Rufus Reid died in 1854. His wife Isabella survived him. A handwritten obituary, which can be found in the archives of the University of North Carolina at Chapel Hill, noted that “his life has been one of constant action and exertion, by which he has been enabled to leave his family surrounded with ample means to secure their comforts.” At the time of his death, he owned 84 enslaved people. When Isabella died her estate included 62 slaves, the largest number in southern Iredell County at that time.
NOTE: THE HOUSTON AND KERR FAMILIES
There were two well-known families in Iredell County who, even though their slaves appeared in public records over the years, apparently do not technically fall into the category of planters. One was the family of James Franklin Houston, who was born in Ireland and moved to Iredell County before the Revolutionary War. He built a plantation house in Mount Mourne, near present-day Highway 115, in 1818. When he died, he apparently had about a dozen slaves. His son, George Sidney Houston, also lived on the plantation, but in 1830 he had five slaves. His name does not appear in the 1840 census, and in 1850 and 1860 he is not listed in the schedule of slave owners. He died in 1870.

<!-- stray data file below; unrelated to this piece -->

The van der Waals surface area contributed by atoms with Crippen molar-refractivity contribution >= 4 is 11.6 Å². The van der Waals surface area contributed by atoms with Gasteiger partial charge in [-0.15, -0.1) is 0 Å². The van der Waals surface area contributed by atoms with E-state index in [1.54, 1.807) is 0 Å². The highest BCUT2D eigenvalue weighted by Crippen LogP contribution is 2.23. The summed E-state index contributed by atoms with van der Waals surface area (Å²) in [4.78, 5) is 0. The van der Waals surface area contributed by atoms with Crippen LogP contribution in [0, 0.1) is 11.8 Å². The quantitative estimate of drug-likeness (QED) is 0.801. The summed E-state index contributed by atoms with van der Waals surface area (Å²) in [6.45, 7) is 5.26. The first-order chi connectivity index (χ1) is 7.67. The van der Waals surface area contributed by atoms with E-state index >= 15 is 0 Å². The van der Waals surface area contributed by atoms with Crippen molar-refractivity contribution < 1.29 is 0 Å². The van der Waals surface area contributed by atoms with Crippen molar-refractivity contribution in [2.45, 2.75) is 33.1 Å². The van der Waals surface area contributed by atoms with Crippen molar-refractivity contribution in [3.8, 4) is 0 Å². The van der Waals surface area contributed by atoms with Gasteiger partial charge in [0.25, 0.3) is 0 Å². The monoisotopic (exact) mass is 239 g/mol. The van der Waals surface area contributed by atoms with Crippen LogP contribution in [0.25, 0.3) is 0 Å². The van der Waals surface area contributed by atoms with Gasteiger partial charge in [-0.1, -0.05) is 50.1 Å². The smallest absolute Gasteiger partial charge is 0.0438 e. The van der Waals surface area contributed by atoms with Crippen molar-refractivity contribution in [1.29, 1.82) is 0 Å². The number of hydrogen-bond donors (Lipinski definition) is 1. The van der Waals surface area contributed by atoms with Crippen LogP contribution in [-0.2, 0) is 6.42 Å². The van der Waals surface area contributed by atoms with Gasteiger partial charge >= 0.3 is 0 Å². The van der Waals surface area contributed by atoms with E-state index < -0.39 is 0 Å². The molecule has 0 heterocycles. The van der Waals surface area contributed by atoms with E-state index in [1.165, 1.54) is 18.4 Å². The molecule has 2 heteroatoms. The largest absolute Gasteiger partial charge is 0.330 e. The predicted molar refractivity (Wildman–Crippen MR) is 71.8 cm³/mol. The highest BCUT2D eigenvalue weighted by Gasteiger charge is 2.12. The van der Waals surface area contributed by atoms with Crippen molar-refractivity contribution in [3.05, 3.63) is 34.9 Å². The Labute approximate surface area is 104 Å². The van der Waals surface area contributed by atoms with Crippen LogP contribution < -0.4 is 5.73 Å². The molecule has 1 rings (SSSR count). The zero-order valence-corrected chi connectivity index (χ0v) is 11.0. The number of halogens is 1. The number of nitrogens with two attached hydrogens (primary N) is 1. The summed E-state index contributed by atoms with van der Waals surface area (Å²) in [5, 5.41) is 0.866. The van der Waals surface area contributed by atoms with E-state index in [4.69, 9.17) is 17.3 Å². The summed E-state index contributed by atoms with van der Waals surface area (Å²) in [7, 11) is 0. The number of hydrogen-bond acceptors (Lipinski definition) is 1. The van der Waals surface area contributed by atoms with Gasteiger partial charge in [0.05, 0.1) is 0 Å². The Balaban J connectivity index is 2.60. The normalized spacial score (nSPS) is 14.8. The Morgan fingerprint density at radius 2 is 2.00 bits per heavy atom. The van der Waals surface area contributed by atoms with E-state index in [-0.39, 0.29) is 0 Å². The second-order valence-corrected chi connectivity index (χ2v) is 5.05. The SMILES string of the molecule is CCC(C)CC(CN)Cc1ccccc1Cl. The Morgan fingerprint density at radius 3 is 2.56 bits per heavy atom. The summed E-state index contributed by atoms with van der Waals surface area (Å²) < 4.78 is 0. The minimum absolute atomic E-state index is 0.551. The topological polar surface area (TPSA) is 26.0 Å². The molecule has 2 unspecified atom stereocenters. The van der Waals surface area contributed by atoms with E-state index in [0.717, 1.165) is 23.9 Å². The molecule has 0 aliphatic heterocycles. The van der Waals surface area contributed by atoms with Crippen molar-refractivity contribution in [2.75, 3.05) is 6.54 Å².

The second family that had extensive land, but enslaved fewer than 25 people, was that of James Kerr. Another native of Ireland, he also came to present-day Iredell County before the Revolutionary War. He married Jane Eliza Davidson, the daughter of George Lee Davidson, in 1773. When he died in 1814, about a dozen slaves were included in his will. When his wife Jane died around 1834, she included ten slaves in her will. James and Jane’s son, Alfred D. Kerr enslaved 21 people in 1820, but by 1850 had only fourteen. When he died in 1852, his will listed 19 slaves.
SLAVES AS PROPERTY